The Clinton administration abandoned American steel workers and the American steel industry in their time of need. Time after time, the administration refused to take the tough action that was needed against nations that were dumping their steel on U.S. markets at bargain-basement prices.
We had hoped that things would improve when President George W. Bush moved into the White House. After all, his vice presidential candidate, Dick Cheney, made a campaign stop in Weirton, W. Va., where he announced that a Bush administration would "respond swiftly and firmly" if trade partners violate international law.
That was welcome news in Weirton, headquarters of the Weirton Steel Corp. Both company officials and Weirton's 3,500 employees have been complaining for years about the effects of unfair trade on the U.S. steel industry. They only had to look as far as nearby Wheeling-Pittsburgh Steel Corp. to see how bad things could get. Wheeling-Pittsburgh is one of 19 steel companies that have filed for bankruptcy since 1997.
Losses mount: Weirton got another taste of reality this year, when it reported a first-quarter net loss of $75.3 million. Even closer to home for the Mahoning Valley, Cleveland-based LTV Corp., which is also one of those 19 companies that have filed for bankruptcy, announced April losses of $49 million. That brings LTV's losses in the last year and a half to $1 billion.
Are all of these losses attributable to unfair trade? No, not all of them. But there is no doubt that a sizable number are. A number of nations have made a decision to sell their steel products in the United States at less than it costs to make the product because even if they're losing money on those particular sales, they are keeping their plants up and running and their people at work.
They're not only exporting their products to the United States, they're exporting their potential unemployment problems.
The countries win, and, to an extent, the U.S. buyers of these cut-rate products win because they save a few dollars, but American workers and the federal government are the big losers.
Latest response: Last week, American steel producers took their complaints to Washington, hoping for the quick action that Vice President Cheney had once promised. What they got was the same kind of backpedaling they'd become used to when Bill Clinton was in the White House.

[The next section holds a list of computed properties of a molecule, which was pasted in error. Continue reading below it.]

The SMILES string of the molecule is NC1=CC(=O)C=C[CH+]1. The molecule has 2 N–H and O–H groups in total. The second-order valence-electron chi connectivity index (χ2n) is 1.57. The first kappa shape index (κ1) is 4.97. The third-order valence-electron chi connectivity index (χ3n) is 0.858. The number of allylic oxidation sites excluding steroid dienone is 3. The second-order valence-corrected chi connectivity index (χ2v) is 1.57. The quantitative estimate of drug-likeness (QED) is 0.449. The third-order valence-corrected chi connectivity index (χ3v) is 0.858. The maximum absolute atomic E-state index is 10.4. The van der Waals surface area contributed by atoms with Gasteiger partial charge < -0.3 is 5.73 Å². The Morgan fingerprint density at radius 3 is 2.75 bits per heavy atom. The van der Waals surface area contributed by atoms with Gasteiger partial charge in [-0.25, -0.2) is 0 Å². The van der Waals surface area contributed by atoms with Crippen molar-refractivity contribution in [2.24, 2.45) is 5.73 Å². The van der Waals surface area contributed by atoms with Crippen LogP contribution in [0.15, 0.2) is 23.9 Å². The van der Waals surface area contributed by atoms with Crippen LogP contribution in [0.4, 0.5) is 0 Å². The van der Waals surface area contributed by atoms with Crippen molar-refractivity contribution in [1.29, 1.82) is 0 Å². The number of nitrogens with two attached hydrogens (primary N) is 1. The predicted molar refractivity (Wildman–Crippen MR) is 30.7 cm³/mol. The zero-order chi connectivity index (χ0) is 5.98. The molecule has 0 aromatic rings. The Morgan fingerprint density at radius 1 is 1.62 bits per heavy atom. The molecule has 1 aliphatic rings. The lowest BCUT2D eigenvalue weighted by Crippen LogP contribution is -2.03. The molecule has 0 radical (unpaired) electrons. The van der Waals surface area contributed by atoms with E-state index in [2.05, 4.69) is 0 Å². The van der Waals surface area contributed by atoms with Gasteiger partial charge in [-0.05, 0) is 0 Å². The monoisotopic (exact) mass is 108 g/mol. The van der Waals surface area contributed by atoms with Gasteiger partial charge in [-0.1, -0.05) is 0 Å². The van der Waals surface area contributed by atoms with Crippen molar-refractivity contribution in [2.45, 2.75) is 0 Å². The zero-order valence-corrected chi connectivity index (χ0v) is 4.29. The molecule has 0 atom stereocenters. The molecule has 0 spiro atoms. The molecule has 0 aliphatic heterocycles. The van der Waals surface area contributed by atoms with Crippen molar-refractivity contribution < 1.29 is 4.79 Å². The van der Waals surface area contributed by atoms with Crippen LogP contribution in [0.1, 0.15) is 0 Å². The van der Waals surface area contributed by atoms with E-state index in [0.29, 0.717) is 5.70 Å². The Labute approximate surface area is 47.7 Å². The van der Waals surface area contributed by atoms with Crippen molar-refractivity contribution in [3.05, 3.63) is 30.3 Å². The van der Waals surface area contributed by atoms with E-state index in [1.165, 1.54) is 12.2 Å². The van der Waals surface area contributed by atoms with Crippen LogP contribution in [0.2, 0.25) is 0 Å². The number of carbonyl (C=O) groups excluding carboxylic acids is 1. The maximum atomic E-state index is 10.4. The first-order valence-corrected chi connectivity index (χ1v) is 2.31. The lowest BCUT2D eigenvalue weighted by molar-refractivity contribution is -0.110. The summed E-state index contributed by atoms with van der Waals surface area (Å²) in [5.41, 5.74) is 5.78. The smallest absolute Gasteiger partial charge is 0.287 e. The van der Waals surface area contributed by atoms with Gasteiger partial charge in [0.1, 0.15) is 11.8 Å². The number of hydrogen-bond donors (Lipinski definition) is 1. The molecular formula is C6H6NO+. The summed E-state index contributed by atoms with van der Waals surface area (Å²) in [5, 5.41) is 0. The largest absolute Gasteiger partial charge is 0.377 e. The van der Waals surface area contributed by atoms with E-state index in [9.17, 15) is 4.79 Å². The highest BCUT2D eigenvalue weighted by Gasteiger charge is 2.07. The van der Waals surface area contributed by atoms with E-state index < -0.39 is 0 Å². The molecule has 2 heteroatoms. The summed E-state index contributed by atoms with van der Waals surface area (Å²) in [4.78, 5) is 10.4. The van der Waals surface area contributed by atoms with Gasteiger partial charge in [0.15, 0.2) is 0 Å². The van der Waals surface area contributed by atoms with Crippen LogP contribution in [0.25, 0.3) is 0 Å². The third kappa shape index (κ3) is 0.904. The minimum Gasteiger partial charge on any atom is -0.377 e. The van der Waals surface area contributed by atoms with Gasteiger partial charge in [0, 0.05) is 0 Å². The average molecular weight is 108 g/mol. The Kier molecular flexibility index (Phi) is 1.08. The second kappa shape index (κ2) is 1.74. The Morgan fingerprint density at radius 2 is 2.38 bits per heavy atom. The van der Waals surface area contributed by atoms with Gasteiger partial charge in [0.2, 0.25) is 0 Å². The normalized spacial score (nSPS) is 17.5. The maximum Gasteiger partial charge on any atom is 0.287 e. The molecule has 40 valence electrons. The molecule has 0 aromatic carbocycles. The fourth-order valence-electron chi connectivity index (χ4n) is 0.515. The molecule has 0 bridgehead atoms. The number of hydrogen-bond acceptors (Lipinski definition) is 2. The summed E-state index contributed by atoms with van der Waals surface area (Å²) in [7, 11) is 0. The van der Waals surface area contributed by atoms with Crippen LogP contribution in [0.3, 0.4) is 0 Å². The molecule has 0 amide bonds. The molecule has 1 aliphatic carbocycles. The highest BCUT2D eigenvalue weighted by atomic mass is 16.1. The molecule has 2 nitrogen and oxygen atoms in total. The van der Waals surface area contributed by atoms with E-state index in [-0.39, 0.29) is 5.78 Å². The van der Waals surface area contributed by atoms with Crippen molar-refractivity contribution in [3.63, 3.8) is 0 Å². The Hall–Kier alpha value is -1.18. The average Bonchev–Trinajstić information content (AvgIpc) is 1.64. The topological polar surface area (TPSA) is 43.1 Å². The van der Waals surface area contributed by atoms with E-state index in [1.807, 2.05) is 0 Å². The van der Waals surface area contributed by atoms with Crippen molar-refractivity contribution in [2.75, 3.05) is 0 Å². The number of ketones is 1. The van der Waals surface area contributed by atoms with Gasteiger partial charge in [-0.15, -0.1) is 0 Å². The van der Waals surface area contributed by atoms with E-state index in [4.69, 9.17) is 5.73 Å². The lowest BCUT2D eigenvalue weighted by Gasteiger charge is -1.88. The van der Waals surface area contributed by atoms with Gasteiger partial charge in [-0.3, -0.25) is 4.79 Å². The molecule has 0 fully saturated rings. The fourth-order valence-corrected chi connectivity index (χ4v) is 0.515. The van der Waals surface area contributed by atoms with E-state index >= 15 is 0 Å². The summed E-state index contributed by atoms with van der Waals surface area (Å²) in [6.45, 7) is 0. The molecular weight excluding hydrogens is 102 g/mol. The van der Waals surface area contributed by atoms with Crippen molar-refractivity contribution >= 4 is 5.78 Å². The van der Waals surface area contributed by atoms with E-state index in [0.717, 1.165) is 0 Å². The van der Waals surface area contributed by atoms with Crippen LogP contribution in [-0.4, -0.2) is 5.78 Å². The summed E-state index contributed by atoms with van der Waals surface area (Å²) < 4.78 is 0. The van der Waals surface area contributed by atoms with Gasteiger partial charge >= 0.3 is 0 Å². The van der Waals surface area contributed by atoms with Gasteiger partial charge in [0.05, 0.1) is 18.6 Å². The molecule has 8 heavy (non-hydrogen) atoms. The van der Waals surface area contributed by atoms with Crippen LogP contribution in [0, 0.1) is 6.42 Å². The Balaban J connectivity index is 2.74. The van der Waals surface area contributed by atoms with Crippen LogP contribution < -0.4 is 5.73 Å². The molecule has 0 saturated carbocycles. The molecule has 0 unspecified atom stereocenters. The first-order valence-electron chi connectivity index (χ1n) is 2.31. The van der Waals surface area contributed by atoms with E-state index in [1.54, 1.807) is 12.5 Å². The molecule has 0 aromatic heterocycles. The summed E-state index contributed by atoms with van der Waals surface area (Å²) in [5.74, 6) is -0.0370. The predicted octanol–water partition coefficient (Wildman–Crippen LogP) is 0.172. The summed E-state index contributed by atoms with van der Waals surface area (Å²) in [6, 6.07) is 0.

The Commerce Department issued a release saying that, "the U.S. government will explore ways to eliminate market conditions hurting the industry's ability to compete."
Somehow we don't find that very encouraging. In fact, we find it down right discouraging.
How many steel companies have to file for bankruptcy before the crisis is recognized? Apparently, 19 isn't enough, so perhaps the folks at Commerce could tell us what the magic number is going to be. How many plants are going to have to be shut down? How many must face going on the auction block where mills will be chopped up and their components shipped off to the highest bidders?
As far as we're concerned, one is too many, and that one is CSC Corp. in Warren.
Time to act: It is time for the Bush administration to recognize its obligation to American companies whose ability to compete has been undermined and to the stockholders and workers whose lives are being disrupted by decidedly unfair trade.
The Commerce Department shouldn't be "looking for ways" to eliminate predatory market conditions, they should be punishing those countries that have violated our trust, violated our laws and put the well being of their workers above ours -- all with the acquiescence of President Clinton, and now President Bush.
Mr. President, the 1974 Fair Trade Act gives you the authority to impose quotas, increase tariffs or make other trade adjustments in this time of crisis for the American steel industry. Use it. Use it now. Before it's too late.